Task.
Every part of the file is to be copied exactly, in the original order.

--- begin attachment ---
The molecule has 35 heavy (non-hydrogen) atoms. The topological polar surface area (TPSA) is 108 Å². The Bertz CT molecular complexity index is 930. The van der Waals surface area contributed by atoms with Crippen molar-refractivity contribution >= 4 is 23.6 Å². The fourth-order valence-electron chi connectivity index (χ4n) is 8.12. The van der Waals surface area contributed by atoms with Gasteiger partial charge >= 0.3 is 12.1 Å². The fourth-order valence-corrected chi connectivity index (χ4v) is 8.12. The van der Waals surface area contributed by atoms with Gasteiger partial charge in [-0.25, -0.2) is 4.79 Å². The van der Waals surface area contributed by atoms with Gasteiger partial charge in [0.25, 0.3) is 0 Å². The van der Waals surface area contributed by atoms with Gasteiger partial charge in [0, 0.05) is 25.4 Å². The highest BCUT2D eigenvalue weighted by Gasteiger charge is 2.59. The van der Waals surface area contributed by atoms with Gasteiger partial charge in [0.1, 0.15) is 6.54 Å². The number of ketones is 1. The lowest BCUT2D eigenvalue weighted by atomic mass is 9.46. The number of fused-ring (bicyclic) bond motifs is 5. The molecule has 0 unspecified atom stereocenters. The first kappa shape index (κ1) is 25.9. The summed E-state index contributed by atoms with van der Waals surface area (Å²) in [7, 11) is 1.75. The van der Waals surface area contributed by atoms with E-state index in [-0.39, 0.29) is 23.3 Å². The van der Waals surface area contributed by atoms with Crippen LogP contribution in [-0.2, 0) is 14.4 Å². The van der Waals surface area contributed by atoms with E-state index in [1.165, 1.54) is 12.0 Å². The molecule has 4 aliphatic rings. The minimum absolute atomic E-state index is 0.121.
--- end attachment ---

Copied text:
The molecule has 35 heavy (non-hydrogen) atoms. The topological polar surface area (TPSA) is 108 Å². The Bertz CT molecular complexity index is 930. The van der Waals surface area contributed by atoms with Crippen molar-refractivity contribution >= 4 is 23.6 Å². The fourth-order valence-electron chi connectivity index (χ4n) is 8.12. The van der Waals surface area contributed by atoms with Gasteiger partial charge >= 0.3 is 12.1 Å². The fourth-order valence-corrected chi connectivity index (χ4v) is 8.12. The van der Waals surface area contributed by atoms with Gasteiger partial charge in [-0.25, -0.2) is 4.79 Å². The van der Waals surface area contributed by atoms with Gasteiger partial charge in [0.25, 0.3) is 0 Å². The van der Waals surface area contributed by atoms with Gasteiger partial charge in [0, 0.05) is 25.4 Å². The highest BCUT2D eigenvalue weighted by Gasteiger charge is 2.59. The van der Waals surface area contributed by atoms with Gasteiger partial charge in [0.1, 0.15) is 6.54 Å². The number of ketones is 1. The lowest BCUT2D eigenvalue weighted by atomic mass is 9.46. The number of fused-ring (bicyclic) bond motifs is 5. The molecule has 0 unspecified atom stereocenters. The first kappa shape index (κ1) is 25.9. The summed E-state index contributed by atoms with van der Waals surface area (Å²) in [7, 11) is 1.75. The van der Waals surface area contributed by atoms with E-state index in [-0.39, 0.29) is 23.3 Å². The van der Waals surface area contributed by atoms with Crippen LogP contribution in [-0.2, 0) is 14.4 Å². The van der Waals surface area contributed by atoms with E-state index in [1.165, 1.54) is 12.0 Å². The molecule has 4 aliphatic rings. The minimum absolute atomic E-state index is 0.121.